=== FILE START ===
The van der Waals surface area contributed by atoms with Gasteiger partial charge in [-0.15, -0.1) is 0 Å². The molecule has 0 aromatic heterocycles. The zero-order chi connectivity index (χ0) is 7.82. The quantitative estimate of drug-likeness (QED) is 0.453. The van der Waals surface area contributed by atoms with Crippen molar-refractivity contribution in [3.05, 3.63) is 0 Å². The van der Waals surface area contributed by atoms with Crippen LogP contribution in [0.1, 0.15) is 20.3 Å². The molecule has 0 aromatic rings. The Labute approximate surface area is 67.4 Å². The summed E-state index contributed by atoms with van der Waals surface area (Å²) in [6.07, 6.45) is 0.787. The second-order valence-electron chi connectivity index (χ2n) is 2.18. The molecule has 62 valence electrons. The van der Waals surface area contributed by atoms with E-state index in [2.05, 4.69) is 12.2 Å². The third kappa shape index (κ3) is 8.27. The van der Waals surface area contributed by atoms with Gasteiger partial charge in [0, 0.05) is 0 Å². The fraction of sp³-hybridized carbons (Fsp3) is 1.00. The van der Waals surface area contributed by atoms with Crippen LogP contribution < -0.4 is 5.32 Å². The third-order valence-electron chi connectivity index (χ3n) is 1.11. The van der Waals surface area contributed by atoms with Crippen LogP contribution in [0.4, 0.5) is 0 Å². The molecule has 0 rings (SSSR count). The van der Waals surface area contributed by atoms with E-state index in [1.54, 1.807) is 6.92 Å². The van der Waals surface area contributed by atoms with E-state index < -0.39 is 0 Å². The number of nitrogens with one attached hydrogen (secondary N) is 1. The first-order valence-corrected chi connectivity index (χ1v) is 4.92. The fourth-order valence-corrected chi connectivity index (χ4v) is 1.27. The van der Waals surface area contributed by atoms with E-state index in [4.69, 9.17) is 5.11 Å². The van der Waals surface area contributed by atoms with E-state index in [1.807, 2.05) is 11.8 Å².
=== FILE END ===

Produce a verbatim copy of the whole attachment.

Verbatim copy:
The van der Waals surface area contributed by atoms with Gasteiger partial charge in [-0.15, -0.1) is 0 Å². The molecule has 0 aromatic heterocycles. The zero-order chi connectivity index (χ0) is 7.82. The quantitative estimate of drug-likeness (QED) is 0.453. The van der Waals surface area contributed by atoms with Crippen molar-refractivity contribution in [3.05, 3.63) is 0 Å². The van der Waals surface area contributed by atoms with Crippen LogP contribution in [0.1, 0.15) is 20.3 Å². The molecule has 0 aromatic rings. The Labute approximate surface area is 67.4 Å². The summed E-state index contributed by atoms with van der Waals surface area (Å²) in [6.07, 6.45) is 0.787. The second-order valence-electron chi connectivity index (χ2n) is 2.18. The molecule has 62 valence electrons. The van der Waals surface area contributed by atoms with E-state index in [2.05, 4.69) is 12.2 Å². The third kappa shape index (κ3) is 8.27. The van der Waals surface area contributed by atoms with Gasteiger partial charge in [0, 0.05) is 0 Å². The fraction of sp³-hybridized carbons (Fsp3) is 1.00. The van der Waals surface area contributed by atoms with Crippen LogP contribution < -0.4 is 5.32 Å². The third-order valence-electron chi connectivity index (χ3n) is 1.11. The van der Waals surface area contributed by atoms with Crippen LogP contribution in [0.4, 0.5) is 0 Å². The molecule has 0 rings (SSSR count). The van der Waals surface area contributed by atoms with E-state index in [1.54, 1.807) is 6.92 Å². The van der Waals surface area contributed by atoms with E-state index < -0.39 is 0 Å². The number of nitrogens with one attached hydrogen (secondary N) is 1. The first-order valence-corrected chi connectivity index (χ1v) is 4.92. The fourth-order valence-corrected chi connectivity index (χ4v) is 1.27. The van der Waals surface area contributed by atoms with E-state index in [4.69, 9.17) is 5.11 Å². The van der Waals surface area contributed by atoms with E-state index in [1.807, 2.05) is 11.8 Å².